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Thomas Wentworth Higginson, Massachusetts in the Army and Navy during the war of 1861-1865, vol. 1, Mass. officers and men who died. 688 688 Browse Search
Thomas Wentworth Higginson, Massachusetts in the Army and Navy during the war of 1861-1865, vol. 2 69 69 Browse Search
Frederick H. Dyer, Compendium of the War of the Rebellion: Name Index of Commands 51 51 Browse Search
Capt. Calvin D. Cowles , 23d U. S. Infantry, Major George B. Davis , U. S. Army, Leslie J. Perry, Joseph W. Kirkley, The Official Military Atlas of the Civil War 27 27 Browse Search
Waitt, Ernest Linden, History of the Nineteenth regiment, Massachusetts volunteer infantry , 1861-1865 14 14 Browse Search
Frederick H. Dyer, Compendium of the War of the Rebellion: Regimental Histories 10 10 Browse Search
Rev. James K. Ewer , Company 3, Third Mass. Cav., Roster of the Third Massachusetts Cavalry Regiment in the war for the Union 8 8 Browse Search
The Photographic History of The Civil War: in ten volumes, Thousands of Scenes Photographed 1861-65, with Text by many Special Authorities, Volume 2: Two Years of Grim War. (ed. Francis Trevelyan Miller) 8 8 Browse Search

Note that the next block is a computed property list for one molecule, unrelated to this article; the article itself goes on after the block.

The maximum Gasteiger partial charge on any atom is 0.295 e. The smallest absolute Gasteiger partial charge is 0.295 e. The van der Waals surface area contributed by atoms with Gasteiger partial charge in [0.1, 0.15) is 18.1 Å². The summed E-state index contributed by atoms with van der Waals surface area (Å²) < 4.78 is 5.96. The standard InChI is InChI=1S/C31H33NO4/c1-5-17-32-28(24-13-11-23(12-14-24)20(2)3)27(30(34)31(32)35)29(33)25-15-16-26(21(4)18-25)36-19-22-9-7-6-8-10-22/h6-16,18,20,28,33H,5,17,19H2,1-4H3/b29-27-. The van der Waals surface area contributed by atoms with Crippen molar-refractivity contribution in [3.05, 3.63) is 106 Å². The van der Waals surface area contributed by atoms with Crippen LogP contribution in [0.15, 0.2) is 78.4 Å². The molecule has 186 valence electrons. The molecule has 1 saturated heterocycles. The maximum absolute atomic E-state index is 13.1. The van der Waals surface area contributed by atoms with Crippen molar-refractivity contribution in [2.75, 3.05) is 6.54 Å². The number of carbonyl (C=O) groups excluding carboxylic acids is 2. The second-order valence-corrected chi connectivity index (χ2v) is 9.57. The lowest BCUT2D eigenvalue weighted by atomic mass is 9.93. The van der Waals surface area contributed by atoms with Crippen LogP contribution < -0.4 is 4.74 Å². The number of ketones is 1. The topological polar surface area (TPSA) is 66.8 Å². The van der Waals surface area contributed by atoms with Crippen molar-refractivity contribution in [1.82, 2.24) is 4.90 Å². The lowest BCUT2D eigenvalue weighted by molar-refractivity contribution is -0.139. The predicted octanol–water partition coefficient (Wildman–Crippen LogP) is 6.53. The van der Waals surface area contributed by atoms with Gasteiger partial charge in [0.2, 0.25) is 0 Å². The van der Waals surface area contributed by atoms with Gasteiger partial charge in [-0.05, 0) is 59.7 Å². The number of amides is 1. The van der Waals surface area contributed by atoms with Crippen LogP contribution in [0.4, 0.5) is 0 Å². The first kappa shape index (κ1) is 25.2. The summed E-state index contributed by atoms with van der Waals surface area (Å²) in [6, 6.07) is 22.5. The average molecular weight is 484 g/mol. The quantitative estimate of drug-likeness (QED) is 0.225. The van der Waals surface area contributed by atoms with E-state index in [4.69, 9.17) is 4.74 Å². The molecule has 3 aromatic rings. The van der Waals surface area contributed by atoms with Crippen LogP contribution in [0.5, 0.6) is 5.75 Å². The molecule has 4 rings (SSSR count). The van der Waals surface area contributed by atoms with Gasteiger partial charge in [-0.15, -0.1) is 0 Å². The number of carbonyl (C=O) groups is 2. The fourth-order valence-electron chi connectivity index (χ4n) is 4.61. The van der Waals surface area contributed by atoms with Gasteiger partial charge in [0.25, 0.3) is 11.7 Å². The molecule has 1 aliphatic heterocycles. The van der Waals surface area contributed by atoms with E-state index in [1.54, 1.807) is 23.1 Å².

Rebellion Record: a Diary of American Events: Documents and Narratives, Volume 5. (ed. Frank Moore) 7 7 Browse Search
Frederick H. Dyer, Compendium of the War of the Rebellion: Battles 7 7 Browse Search
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Browsing named entities in The Photographic History of The Civil War: in ten volumes, Thousands of Scenes Photographed 1861-65, with Text by many Special Authorities, Volume 5: Forts and Artillery. (ed. Francis Trevelyan Miller). You can also browse the collection for September 17th, 1862 AD or search for September 17th, 1862 AD in all documents.

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ttery distinguished itself, there were no entrenchments to protect it from the fire of the Confederates; yet, practically unsupported, it broke up two charges in the thick of the action. Then McClellan's long-range guns materially assisted the Union advance, but later in the day the demand for artillery was so great that when General Hancock asked for more to assist his attenuated line, he could not get them until he finally borrowed one battery from Franklin. After the battle ended (September 17, 1862) and the Confederates withdrew to the south side of the Potomac, General Porter resolved to capture some of the Confederate guns commanding the fords. One of the five pieces taken in this exploit on the night of September 19th was a gun which had been captured by the Confederates at the First Bull Run, from Griffin's Battery, D of the Fifth United States Artillery. There is another photograph of Knap's battery in Volume II, page 61. It was organized at Point of Rocks, Maryland, from